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How did the crew complement problem arise? I. TIlE 80,000 POUND RULE
In 1919, the world’s first regular scheduled passenger service between London and Paris commenced operation. It was only 15 years before in 1903 that the Wright Brothers succeeded in flying their first power driven airplane, “Flyer.” At that time, the flight was conducted by one pilot. In 1931, the first regulation concerning crew complement was established in the United States. It required a co-pilot to be aboard transport airplanes with a gross weight of over 15,000 pounds or over 15 passengers.
By 1933, as the two man crew complement became common with the introduction of the B-247 and DC-2, it became customary to have on board maintenance crew for inflight repairs and maintenance at airports in remote locations.
In 1945, the CAB of the United States required flight engineers to be on board aircraft designed for regular international scheduled flights and on aircraft recognized to be designed in such a way as to necessitate their presence on board. Thus it became obligatory for flight engineers to be on board a certain number of airplanes.
In 1947, while many two and three man aircraft were flying, the two-man DC-6 was involved in serveral consecutive accidents. People became Aware of the importance of having flight engineers on board due to the size and complexity of the aircraft, the increase in traffic volume and the problems of trams-oceanic flight. In 1948, the US CAB established a rule that required aircraft with a maximum takeoff weight of 80,000 pounds or more to include a night engineer in its crew. This was what became to be known as the “80,000 pound rule.” Changes in design were made in the DC-6 due to this rule, making it a three man aircraft with the B-707, DC-8 and others following suit.
However, in the 1960s, Douglas decided to develop the DC-9 with two man crew complement in order to e:pand its market and filed a complaint to the FAA concerning the “80,000 pound rule” which was blocking its development. The FAA considered the complaint and revised the rule to read that the decision of whether to use the three man complement would rest on the evaluation of workload of the particular aircraft. The”80,000 pound rule” was thus abandoned in 1965. BAC-111 and B-737 that followed acquired their airworthiness certifications under the new rule.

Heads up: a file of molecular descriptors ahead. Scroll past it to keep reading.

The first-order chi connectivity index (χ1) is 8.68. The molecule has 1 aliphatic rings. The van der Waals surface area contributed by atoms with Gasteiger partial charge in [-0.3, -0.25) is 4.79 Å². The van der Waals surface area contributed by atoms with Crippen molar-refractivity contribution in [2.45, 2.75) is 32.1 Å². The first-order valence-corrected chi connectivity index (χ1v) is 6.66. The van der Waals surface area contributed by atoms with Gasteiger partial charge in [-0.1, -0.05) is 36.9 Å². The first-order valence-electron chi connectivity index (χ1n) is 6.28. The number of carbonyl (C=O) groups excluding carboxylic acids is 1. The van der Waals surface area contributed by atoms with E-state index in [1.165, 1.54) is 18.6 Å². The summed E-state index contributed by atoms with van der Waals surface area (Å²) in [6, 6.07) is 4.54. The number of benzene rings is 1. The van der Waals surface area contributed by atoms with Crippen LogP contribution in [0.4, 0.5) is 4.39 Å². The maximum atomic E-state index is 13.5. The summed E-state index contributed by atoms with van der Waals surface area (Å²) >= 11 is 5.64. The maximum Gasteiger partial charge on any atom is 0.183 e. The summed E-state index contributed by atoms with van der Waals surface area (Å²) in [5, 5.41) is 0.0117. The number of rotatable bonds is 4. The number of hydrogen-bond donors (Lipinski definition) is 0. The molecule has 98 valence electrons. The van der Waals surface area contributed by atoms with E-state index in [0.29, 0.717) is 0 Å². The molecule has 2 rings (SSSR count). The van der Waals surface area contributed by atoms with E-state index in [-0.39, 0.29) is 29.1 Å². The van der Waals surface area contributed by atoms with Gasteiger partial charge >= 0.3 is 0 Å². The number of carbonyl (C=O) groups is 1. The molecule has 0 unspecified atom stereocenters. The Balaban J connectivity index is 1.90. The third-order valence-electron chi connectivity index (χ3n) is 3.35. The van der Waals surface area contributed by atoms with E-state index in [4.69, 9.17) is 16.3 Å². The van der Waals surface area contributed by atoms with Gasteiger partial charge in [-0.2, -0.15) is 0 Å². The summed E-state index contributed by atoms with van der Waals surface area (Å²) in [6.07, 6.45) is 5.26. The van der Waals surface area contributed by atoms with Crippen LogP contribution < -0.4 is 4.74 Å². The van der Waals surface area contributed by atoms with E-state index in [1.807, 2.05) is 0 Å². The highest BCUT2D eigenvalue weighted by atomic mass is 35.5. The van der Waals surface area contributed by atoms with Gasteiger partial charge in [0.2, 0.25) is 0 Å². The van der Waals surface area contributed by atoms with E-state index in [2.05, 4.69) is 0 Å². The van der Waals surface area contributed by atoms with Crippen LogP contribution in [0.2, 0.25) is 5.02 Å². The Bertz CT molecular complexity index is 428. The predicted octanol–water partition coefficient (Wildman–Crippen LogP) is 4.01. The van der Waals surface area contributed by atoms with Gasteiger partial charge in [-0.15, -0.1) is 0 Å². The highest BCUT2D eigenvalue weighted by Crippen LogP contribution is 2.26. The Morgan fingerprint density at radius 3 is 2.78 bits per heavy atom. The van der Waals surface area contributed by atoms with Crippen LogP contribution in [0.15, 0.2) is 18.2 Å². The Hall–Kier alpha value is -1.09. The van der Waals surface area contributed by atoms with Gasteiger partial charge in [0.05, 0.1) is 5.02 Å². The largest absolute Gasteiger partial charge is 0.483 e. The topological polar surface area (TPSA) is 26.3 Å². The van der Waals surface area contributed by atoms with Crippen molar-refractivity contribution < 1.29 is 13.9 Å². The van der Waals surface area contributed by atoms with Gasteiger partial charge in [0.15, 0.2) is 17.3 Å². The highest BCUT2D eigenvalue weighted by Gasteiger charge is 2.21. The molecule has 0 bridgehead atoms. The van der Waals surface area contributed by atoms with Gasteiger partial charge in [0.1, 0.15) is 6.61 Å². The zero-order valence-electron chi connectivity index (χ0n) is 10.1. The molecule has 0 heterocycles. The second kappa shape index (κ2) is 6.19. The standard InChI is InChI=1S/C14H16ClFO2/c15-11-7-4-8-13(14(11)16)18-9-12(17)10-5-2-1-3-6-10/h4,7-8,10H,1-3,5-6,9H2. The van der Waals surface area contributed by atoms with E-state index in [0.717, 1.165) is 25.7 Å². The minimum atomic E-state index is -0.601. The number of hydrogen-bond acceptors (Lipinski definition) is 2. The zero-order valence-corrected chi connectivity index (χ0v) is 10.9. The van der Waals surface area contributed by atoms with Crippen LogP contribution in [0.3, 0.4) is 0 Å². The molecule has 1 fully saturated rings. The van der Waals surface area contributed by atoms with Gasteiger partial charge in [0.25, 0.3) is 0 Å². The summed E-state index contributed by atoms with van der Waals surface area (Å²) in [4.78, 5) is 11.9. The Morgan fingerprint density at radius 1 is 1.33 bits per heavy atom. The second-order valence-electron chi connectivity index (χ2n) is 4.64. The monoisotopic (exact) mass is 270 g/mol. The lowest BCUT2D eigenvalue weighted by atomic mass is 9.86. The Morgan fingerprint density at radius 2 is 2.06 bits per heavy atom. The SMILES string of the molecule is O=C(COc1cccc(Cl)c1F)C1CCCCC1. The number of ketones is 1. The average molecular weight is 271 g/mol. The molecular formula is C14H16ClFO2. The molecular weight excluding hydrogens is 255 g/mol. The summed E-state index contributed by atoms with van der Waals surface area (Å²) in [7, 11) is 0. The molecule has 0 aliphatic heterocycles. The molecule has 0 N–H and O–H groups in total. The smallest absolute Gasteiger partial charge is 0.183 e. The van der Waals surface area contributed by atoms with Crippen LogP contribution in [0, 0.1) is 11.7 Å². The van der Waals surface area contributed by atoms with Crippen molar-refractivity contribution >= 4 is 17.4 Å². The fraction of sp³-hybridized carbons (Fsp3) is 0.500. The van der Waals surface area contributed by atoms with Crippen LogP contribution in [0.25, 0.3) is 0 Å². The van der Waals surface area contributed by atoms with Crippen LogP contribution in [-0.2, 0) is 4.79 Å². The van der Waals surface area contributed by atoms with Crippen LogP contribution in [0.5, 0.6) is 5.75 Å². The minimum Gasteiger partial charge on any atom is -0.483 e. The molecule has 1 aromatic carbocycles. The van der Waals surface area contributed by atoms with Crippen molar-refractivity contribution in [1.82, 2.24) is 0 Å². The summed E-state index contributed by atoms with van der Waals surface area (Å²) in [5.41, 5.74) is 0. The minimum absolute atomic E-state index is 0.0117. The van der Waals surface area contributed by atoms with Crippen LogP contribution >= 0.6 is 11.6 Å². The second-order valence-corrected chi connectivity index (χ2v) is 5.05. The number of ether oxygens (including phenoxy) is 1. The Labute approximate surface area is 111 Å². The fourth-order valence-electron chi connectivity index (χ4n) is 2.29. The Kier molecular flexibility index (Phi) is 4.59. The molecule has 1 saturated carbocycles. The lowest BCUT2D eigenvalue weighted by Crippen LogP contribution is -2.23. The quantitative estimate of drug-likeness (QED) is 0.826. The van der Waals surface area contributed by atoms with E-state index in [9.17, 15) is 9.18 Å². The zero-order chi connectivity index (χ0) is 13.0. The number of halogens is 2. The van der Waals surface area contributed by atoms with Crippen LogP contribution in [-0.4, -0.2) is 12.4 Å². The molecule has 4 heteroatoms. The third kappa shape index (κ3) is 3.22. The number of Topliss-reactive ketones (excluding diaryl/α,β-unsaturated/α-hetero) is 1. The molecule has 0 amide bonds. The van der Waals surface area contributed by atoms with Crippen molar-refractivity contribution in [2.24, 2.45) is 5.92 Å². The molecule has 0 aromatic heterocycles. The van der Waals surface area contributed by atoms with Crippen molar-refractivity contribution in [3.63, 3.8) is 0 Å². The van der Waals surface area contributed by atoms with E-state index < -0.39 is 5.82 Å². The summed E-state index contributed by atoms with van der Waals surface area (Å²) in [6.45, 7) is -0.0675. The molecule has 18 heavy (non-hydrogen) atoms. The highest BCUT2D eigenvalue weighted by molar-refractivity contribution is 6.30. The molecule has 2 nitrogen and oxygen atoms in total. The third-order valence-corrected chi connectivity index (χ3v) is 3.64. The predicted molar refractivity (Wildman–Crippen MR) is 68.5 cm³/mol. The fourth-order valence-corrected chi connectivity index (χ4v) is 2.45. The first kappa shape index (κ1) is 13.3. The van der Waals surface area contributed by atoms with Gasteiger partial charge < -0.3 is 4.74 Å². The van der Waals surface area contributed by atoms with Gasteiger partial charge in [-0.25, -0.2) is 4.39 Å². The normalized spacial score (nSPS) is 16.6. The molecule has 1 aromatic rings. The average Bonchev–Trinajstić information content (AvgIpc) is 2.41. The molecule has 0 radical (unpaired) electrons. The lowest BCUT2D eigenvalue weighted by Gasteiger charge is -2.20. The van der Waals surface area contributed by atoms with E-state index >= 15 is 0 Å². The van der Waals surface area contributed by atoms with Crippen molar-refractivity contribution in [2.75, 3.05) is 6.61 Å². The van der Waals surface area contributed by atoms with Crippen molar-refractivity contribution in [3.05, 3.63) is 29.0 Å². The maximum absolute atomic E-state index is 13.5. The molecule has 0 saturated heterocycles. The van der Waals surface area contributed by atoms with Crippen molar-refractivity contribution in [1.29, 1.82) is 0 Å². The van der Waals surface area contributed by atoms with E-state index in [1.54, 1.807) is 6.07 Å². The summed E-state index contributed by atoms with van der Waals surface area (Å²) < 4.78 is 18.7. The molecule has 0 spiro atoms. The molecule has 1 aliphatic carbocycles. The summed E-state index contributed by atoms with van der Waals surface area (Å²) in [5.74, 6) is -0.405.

What is meant by evaluation of workload on an aircraft?
There are two methods of evaluating workload. One is estimating the pilots, hand and eye movement between takeoff and landing in relation to time.
The other is evaluating the pilots’impression after flight through questionaires.
Boeing stresses that decrease in the number of lights, instruments and switches would result in the decrease of the workload and it is working towards the implementation of the two man crew complement through this method.
Airbus says the total number of lights, instruments and switches does not change in the determination of whether the aircraft be two man or three man. It intends to implement the two man crew complement without the decrease in instruments.

For Example, Comparison in ELEC SMOKE OR FIRE CHECK LIST of the conventional B747 with the 400 series.

Rev.Date : 04-01-87

Condition : A concentration of smoke is identifiable.
If smoke source can be determined :
ELECTRICAL POWER (affected equipment)………… REMOVE
If smoke source cannot be deter.mined :
If flight deck smoke removal required :
If smoke persists or is severe and smoke source determined
to be in cockpit :
(400 Series Checklist)

The procedure to find the smoke source in the Electrical Smoke or Fire Checklist is absent. In the past, most often the smoke source was in the TR Unit or Battery Charger. In the 400 Series, these have been relocated to the MEC, making identification even more difficult.
It is possible to physically turn off each bus one by one, but with the absence of the ESS Bus and the resulting distribution of the electrically essential items to the other buses makes the consequences of such actions unpredictable.
Essential procedures have been simplified or abreviated so as to make two man operation possible. This attitude of the aircraft manufacturer goes contrary to maintaining safe aircraft operation. The underlying aircraft systems are basicauy the same even though the procedures on the surface have been decreased.

The Comparison in the Number of the Checklist Items if the Conventional B747 with the 400 Series.

An example of Work Load Evaluation using Eye and Hand Movement Analysis

The Figures for the B747-200 are almost completely Flight Engineer’s Responses.

An Example of the PSE Method using Test Pilots Subjective Responses to Questionaires.